BBC World News & Al Jazeera – 2011-04-02 23:50:21
Libya Air Raid ‘Killed Civilians’
BBC World News
(April 1, 2011) — Seven civilians died and 25 were hurt in a coalition air strike on a pro-Gaddafi convoy in eastern Libya, a doctor there has told the BBC. Dr Suleiman Refardi said Wednesday’s raid happened in the village of Zawia el Argobe, 15km (9 miles) from Brega. The strike hit a truck carrying ammunition, and the resulting explosion destroyed two nearby homes. All the dead were between the ages of 12 and 20, Dr Refardi said. NATO says it is investigating the claimâ€¦.
Dr Refardi told the BBC that the Libyan government convoy had included tanks, artillery and trucks carrying ammunition. A direct hit on an ammunition truck and trailer in a street in Zawia el Argobe sent a hail of shrapnel into nearby houses, he said.
Four of the dead were female, including three children from the same family, aged between 12 and 16, the BBC’s Ben Brown reports from Brega. Three boys, aged between 14 and 20, were also killed.
Dr Refardi said he had spoken to the family of the girls who had been killed and “there was no anger” at the coalition forces. “If these tanks had entered Ajdabiya it would have been a massacre,” he said. “They [the Libyan people] are expecting more than this, because they know the Gaddafi forces are using civilians as a shield.”
NATO officials told the BBC they were making inquiries “down our operations chain to find out if indeed there is any information on the operation side that would support this claim.”
Later, Libyan government spokesman Moussa Ibrahim said six civilians had been killed by the “immoral” air strike, and described it as a “crime against humanity”.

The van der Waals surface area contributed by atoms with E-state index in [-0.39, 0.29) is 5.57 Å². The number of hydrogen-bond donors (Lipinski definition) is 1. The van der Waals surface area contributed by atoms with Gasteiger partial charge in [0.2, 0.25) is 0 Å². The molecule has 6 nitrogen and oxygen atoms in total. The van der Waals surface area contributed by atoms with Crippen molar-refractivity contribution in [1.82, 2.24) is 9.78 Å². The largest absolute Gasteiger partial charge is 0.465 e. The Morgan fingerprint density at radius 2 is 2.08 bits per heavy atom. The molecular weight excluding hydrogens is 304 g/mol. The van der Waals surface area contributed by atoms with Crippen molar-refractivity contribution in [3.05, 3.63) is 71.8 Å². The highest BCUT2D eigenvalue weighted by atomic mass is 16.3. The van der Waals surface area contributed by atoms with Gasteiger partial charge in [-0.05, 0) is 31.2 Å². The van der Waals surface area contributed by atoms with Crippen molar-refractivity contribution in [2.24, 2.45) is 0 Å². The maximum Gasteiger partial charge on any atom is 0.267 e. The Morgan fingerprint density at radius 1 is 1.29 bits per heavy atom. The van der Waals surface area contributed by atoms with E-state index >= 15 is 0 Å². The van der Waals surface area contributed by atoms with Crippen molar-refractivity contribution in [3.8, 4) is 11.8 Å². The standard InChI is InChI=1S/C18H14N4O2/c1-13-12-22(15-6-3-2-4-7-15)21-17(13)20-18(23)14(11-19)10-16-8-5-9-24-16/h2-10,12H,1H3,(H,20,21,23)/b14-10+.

“Some mad and criminal prime ministers and presidents of Europe are leading a crusade against an Arab Muslim nation,” he told a news conference in Tripoli. “Sounds familiar? It’s a crime against humanity.”
Libyaâ€™s Fleeing Civilians: Nowhere to Turn
Andrew Purvis / Al Jazeera
(April 2, 2011) — A child was born in a makeshift tent in the desert outside the Libyan city of Ajdabiya the other day. Her parents named her ‘Intisar’ (‘Victory’ in Arabic), but her father worries that she will not get the medical care a newborn needs.
They have been living in the desert in makeshift shelters constructed from twigs and blankets for more than two weeks, ever since fierce fighting erupted in their home city. They are without fresh water, baby’s milk and medicine, though local people from the distant town of Tobruk, three hours to the northeast, are bringing loaves of bread and bottles of water whenever they can.
“She should have medicine and vaccines,” says her father.
Overall, the war in Libya has displaced tens of thousands of people (precise numbers are hard to come by). Some have fled all the way to Egypt and some even now are trying to return to their homes. But most are in a kind of limbo — living in the open, in the desert or as ‘guests’ in cities like Tobruk, relying on the kindness of strangers. The longer they are forced to stay away from their homes, the greater the burden on dwindling supplies, food and medicine.
Actual casualties among civilians may still be relatively low. But ordinary Libyans are still the main victims of this war.
Shifting front lines — and they are changing daily — make it difficult for civilians who want to return to their homes to decide what to do. Many tried to go back to Ajdabiya last weekend, after rebels seized the town under Allied air cover, but are now staying put, as news spreads of counterattacks from the west.
Power has been cut in several cities for weeks, there is little fresh water and shortages of gas, flour and medicine are beginning to bite. A protracted conflict will exhaust Libyans ability to manage on their own.
Ajdabiya is one of the worst hit cities. Most of its 140,000 residents fled the fighting two weeks ago. They are now in Benghazi or Tobruk, where they are living in apartments offered by strangers, or in Egypt.